Fortunately, over the decades many brave women have made efforts to increase their presence in places like parliament. We are the beneficiaries of their great successes – to win the vote, the right to stand for public office, and for the rights and recognition of women more generally. We can never take it for granted, and there is plenty left to do, to ensure that women can be truly equal and liberated from a complex set of constraints that exist, still, today.  

Is this barrier in your profession penetrable? How can the barrier be dismantled in your profession? 

I believe that we have seen considerable change. The growing proportion of women in parliaments around the world is evidence of this.

A change in political cultures is, in my view, very important, with more emphasis on considered argument and evidence, and less on bullying behaviours, division and personal attacks. Some elements in the media and in political life like to focus on particular issues in relation to women in politics: their appearance, emotions, and personal capacities. On the whole, I think women in this sphere suffer greater scrutiny on these issues than do men – as they do in many spheres of public life. Witness the recent focus on the family of the new Chief Executive Officer of St Georges Building Society, Gail Kelly, whose children were was so often referred to in the context of her recent appointment.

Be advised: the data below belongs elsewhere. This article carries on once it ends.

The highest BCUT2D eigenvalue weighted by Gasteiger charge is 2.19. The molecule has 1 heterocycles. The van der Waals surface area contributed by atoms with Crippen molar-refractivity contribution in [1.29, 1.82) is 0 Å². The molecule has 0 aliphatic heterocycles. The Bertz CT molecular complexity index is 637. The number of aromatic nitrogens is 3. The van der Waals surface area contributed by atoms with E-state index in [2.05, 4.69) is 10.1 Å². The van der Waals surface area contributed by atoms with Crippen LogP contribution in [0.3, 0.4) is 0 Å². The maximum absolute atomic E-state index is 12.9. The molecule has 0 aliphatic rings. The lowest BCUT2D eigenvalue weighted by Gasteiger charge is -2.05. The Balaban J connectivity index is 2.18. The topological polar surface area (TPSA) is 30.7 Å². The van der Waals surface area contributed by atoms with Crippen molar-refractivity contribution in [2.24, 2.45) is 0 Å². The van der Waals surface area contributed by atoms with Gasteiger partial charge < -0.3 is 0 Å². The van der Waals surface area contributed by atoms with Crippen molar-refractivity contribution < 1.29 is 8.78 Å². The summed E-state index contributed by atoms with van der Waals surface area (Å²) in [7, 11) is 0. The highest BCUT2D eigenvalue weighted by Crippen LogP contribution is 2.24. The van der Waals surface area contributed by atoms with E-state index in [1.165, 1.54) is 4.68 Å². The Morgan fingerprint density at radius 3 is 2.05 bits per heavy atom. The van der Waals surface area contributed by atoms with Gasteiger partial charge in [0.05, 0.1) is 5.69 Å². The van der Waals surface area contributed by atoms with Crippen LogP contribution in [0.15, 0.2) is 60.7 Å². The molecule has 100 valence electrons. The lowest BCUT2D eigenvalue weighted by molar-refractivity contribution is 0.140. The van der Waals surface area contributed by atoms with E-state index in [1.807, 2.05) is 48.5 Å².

A more even-handed treatment might mean more women are attracted to parliamentary representation. But other things must also change: the methods and cultures  in political parties and in parliament, and more fundamentally the distribution of other kinds of work in the private sphere – childcare, housework and so on.  

I meet many young women who are interested in politics and optimistic about their participation. They are an inspiration. I hope that we continue to see social changes that support their choices to take on the task of representing their fellow citizens, because there can be no doubt that the increasing presence of women in public life changes the nature and preoccupations of whatever sphere they enter.